Should Win: Maryl Streep, Doubt
Will Win: Kate Winslet, The Reader

Actor in a Leading Role:
Richard Jenkins. There, I mentioned him. Pitt was good in The Curious Case of Benjamin Button, but his role just wasn’t thewrestler_1008_18962621_0_0_7023130_300demanding enough to compete. I think he played Benjamin exactly right–which is why he is nominated, but a win is out of the question. I’m going to say this now–and Average Joe will be all over me–Micky Rourke was overrated in The Wrestler. There, I said it. I didn’t think he stretched his acting limits or reached deep down for anything. It seemed like he played an alteration of himself–so yeah, the role was perfect for him–I just wasn’t overly impressed by his acting skills. I think people are so impressed that he’s alive and able to act, without considering whether or not he’s on the same caliber with the other nominees. My guy, Frank Langella, won’t win it. I thought he did a terrific job in a tough role. When someone as famous as Richard Nixon is portrayed, everyone is comparing the actor to the real thing. It’s unfair–but Langella did a great job with it.

Should Win: Frank Langella, Frost/Nixon
Will Win: Sean Penn, Milk

Director

Ron Howard is going to be penalized because Frost/Nixon comes from the stage–it’s unfair, but there is some sense that some of the direction was already done by the time Howard arrived. David Fincher is the director who impressed me the most. The Curious Case of Benjamin Button was an extraordinarily difficult story to tell–it came from nothing more than a short story and he, along with others, developed it into a full, lengthy screenplay. I realize that a lot of this credit goes to the screenwriters, but Fincher’s direction was just right. He used considerable restraint at times, preventing Pitt and Blanchett from overacting–which would have been easy to do, given the situation.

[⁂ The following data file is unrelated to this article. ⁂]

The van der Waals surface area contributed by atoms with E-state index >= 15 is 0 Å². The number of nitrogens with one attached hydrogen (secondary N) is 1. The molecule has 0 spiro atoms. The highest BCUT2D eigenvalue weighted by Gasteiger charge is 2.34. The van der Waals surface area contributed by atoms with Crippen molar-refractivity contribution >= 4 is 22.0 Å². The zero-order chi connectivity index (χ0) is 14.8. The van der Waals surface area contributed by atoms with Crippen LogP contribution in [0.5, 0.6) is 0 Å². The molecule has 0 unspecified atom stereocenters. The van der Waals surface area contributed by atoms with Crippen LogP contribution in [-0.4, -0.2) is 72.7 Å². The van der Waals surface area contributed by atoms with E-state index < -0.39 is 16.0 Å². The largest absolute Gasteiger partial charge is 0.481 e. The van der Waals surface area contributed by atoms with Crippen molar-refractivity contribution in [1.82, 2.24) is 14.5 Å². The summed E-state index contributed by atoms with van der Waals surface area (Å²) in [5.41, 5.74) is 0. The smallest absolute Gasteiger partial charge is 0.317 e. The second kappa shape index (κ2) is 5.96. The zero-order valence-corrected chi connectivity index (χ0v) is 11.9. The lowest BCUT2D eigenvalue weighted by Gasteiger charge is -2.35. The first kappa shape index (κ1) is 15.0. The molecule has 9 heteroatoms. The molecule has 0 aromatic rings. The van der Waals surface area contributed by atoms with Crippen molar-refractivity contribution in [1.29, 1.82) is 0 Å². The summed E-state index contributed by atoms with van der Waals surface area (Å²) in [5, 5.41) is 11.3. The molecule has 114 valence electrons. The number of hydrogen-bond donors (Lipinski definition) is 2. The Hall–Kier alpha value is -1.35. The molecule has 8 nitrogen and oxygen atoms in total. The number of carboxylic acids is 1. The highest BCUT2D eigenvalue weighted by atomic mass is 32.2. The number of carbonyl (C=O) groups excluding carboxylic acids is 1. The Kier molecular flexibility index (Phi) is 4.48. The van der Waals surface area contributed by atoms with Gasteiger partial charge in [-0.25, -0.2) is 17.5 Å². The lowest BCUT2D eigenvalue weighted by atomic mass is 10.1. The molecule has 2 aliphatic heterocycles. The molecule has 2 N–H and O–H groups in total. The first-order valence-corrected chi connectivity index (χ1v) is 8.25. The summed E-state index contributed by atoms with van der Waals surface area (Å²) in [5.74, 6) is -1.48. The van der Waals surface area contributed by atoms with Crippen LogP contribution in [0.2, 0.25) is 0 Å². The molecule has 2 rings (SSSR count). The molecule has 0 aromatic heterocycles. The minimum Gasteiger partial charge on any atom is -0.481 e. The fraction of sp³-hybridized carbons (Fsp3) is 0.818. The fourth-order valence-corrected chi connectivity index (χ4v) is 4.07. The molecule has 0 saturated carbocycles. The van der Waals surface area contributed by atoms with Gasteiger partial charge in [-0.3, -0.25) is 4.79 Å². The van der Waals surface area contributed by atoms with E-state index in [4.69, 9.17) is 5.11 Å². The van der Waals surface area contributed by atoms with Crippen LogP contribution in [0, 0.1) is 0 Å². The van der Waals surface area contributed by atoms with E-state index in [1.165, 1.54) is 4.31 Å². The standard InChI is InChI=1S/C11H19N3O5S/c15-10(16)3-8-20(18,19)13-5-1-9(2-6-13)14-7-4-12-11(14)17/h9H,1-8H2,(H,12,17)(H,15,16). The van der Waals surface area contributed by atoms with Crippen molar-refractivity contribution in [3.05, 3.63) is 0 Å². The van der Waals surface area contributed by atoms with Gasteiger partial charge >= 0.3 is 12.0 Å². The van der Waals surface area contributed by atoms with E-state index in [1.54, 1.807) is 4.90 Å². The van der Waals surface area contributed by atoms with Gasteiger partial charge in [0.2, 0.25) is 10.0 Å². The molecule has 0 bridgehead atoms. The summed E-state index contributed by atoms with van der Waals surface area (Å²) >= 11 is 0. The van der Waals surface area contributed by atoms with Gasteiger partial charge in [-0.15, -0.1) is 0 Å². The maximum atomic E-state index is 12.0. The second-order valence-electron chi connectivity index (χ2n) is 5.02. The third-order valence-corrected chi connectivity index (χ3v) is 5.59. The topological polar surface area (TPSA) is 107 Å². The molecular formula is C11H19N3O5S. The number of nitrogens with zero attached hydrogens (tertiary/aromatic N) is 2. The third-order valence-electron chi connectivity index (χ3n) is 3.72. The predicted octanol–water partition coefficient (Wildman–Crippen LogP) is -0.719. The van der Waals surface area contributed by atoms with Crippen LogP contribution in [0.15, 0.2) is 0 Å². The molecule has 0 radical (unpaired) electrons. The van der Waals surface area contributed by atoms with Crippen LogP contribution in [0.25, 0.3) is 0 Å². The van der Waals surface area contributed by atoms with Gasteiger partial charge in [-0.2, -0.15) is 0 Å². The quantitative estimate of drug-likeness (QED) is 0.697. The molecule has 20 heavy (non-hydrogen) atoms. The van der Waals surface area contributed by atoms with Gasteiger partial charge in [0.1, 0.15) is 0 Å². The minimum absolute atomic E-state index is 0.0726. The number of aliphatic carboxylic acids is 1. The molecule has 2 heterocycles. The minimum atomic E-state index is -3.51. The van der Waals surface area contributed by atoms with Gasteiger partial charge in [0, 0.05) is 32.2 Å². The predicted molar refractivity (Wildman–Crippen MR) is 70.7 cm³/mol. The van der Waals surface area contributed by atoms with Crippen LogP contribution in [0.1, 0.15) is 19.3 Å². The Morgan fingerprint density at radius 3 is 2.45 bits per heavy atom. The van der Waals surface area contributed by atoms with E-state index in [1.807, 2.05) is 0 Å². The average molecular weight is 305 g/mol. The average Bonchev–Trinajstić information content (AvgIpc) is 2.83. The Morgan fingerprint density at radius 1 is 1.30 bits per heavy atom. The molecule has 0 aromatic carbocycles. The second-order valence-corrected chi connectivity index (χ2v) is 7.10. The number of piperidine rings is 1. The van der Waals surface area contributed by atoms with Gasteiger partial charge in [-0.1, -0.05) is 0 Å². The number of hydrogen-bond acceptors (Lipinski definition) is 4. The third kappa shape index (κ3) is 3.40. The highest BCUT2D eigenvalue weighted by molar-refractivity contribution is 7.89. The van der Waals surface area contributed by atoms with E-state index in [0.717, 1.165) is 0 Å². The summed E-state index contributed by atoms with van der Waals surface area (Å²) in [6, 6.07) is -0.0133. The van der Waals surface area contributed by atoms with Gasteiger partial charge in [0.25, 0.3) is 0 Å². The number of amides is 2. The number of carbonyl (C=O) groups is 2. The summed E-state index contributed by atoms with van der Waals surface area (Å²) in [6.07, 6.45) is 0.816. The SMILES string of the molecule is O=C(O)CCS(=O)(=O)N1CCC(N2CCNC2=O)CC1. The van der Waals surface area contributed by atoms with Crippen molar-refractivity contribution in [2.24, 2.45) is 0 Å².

Should Win: David Fincher, The Curious Case of Benjamin Button
Will Win: David Boyle, Slumdog Millionaire20081224-034649-pic-210628898_r350x200

Best Picture
I’ve got to tell you, I’m not in love with any of this year’s nominees. Milk seemed too cookie-cutter for the subject matter, Slumdog Millionaire–which might be my favorite of the bunch, lacked a certain deepness that I think the winner of this category should have, and The Curious Case of Benjamin Button fell flat in some areas (although Benjamen gave one hell of a speech). I think Milk is going to take home an Oscar and I’ll tell you why–Hollywood is unapologetically liberal–and with Crash upsetting Brokeback Mountin a few years ago, I think Milk claiming best picture makes just the statement they want it too. Not to mention that it’s a better movie than Brokeback Mountain. After seeing the movie, Slumdog Millionaire was my favorite, but after giving it some time and some thought, The Curious Case of Benjamin Button really grew on me. It had a life romanticism about it–it had love and loss, it was thoughtful and beautiful-plus the great speech, which earns major points with me.

Should Win: The Curious Case of Benjamin Button
Will Win: Milk

February 22 Note:

Apparently Slumdog Millionaire is a sure thing to take home the Oscar for best picture so disregard my Milk pick. What’s more is that I have been thinking more and more about Slumdog—and I would have to say that I did like it a hair more then Benjamin Button. The two are very close, but after a few days of reflection–I have to proclaim that Slumdog is the best film of the year (at least of those that were nominated).

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Doubt Review

January 1, 2009

Reviewed by: The Film Snob